Some time ago1 we called attention to the class of cases whose symptoms, although they clinically resemble typhoid, are caused by a group of organisms standing between the typical colon and typhoid bacilli in cultural characteristics. This group of organisms shows among its individual members slight cultural differences, no greater than those between various strains of colon bacilli. Because of its intermediate position the organism has been variously designated as the "paracolon" or the "paratyphoid" bacillus. The results of the infection have also been various, the organism having been found sometimes in local abscesses, sometimes with pyemic manifestations, and often with a clinical picture very similar to that of typhoid fever. Therefore, it would seem justifiable to make a distinction on clinical grounds and to separate cases that resemble typhoid from those that do not, even if the infection is by similar organisms, the first class of cases being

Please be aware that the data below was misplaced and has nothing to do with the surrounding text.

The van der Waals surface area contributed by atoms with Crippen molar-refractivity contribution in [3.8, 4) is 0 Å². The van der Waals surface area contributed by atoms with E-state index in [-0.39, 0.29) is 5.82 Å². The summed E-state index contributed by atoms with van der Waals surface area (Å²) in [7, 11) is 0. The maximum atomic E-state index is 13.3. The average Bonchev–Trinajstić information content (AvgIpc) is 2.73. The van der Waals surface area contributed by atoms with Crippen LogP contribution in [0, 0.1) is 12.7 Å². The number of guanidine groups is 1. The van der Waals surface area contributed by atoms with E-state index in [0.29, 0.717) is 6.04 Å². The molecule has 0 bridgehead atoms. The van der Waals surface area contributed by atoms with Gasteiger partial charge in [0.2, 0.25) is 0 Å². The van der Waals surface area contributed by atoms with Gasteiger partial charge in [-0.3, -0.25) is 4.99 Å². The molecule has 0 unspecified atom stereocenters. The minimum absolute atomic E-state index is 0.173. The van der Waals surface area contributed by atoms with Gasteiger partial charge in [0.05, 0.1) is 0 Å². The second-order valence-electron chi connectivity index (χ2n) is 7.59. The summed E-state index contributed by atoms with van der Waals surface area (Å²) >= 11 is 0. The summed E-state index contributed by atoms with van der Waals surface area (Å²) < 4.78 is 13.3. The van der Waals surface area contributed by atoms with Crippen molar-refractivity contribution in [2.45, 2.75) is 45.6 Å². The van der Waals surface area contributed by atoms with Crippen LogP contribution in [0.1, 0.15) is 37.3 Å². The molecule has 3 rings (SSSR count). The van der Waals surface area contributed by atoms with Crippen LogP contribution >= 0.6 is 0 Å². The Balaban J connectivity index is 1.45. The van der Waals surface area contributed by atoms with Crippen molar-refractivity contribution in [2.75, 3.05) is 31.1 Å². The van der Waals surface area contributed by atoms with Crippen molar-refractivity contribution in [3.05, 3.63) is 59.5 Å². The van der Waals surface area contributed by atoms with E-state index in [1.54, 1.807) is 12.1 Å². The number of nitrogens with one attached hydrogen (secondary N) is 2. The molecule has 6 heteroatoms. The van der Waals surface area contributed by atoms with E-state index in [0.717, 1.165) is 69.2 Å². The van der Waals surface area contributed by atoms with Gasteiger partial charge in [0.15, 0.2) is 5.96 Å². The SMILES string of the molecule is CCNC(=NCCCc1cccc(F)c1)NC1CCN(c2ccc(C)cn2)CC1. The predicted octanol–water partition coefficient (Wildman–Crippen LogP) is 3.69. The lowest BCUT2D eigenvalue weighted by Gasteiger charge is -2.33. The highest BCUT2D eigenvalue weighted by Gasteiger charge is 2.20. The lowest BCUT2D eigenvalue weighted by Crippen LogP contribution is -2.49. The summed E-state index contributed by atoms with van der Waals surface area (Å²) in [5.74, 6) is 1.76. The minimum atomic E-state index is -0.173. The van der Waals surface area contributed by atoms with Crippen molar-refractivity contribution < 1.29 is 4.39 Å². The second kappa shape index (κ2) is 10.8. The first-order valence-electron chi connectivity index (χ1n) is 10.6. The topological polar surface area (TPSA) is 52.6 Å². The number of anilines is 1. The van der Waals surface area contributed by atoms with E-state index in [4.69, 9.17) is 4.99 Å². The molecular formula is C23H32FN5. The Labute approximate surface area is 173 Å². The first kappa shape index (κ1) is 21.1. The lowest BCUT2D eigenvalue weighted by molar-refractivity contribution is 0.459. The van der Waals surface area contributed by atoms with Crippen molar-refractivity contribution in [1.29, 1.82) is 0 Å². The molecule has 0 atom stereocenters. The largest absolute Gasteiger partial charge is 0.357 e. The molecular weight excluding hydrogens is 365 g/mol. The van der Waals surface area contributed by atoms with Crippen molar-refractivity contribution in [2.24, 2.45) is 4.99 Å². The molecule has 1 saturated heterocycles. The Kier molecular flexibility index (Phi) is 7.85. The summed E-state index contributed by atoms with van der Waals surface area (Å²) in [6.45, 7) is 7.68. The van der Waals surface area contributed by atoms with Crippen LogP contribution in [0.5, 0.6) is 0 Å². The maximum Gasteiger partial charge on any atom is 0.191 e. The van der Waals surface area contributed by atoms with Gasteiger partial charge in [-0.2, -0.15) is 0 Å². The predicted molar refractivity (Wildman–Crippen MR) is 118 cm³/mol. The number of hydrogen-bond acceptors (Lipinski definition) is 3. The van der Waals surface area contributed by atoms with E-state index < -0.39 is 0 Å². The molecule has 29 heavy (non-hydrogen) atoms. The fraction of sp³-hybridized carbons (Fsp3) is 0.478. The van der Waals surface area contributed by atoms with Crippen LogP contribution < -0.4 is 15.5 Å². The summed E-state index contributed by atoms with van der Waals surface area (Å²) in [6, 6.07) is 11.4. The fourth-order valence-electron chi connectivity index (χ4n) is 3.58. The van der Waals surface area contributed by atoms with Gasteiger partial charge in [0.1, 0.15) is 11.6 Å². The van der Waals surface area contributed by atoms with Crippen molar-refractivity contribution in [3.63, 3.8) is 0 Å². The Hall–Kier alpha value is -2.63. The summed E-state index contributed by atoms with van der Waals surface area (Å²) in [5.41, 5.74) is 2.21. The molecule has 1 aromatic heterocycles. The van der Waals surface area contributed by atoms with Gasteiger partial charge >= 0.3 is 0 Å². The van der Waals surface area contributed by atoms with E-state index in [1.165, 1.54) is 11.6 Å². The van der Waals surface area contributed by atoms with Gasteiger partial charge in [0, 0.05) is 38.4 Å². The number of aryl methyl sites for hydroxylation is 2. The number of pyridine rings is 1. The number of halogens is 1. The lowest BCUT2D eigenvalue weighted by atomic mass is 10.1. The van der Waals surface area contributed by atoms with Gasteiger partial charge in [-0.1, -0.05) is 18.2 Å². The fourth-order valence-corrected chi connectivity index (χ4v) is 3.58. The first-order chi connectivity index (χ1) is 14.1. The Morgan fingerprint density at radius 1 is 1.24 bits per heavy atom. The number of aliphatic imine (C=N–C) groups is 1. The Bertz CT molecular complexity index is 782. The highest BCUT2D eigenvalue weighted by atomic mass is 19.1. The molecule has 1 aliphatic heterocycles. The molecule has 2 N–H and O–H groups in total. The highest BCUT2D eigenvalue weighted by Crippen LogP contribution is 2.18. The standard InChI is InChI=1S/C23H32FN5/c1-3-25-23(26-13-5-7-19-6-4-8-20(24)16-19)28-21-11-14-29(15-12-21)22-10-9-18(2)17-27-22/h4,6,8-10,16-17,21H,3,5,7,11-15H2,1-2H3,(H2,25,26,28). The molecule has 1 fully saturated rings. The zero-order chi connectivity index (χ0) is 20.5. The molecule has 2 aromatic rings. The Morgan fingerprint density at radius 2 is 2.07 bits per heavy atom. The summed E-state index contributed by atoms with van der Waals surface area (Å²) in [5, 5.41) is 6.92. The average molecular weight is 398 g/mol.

THE PATHOLOGIC ANATOMY OF PARATYPHOID FEVER. JAMA. 1904;XLII(2):102–103. doi:10.1001/jama.1904.02490470030005
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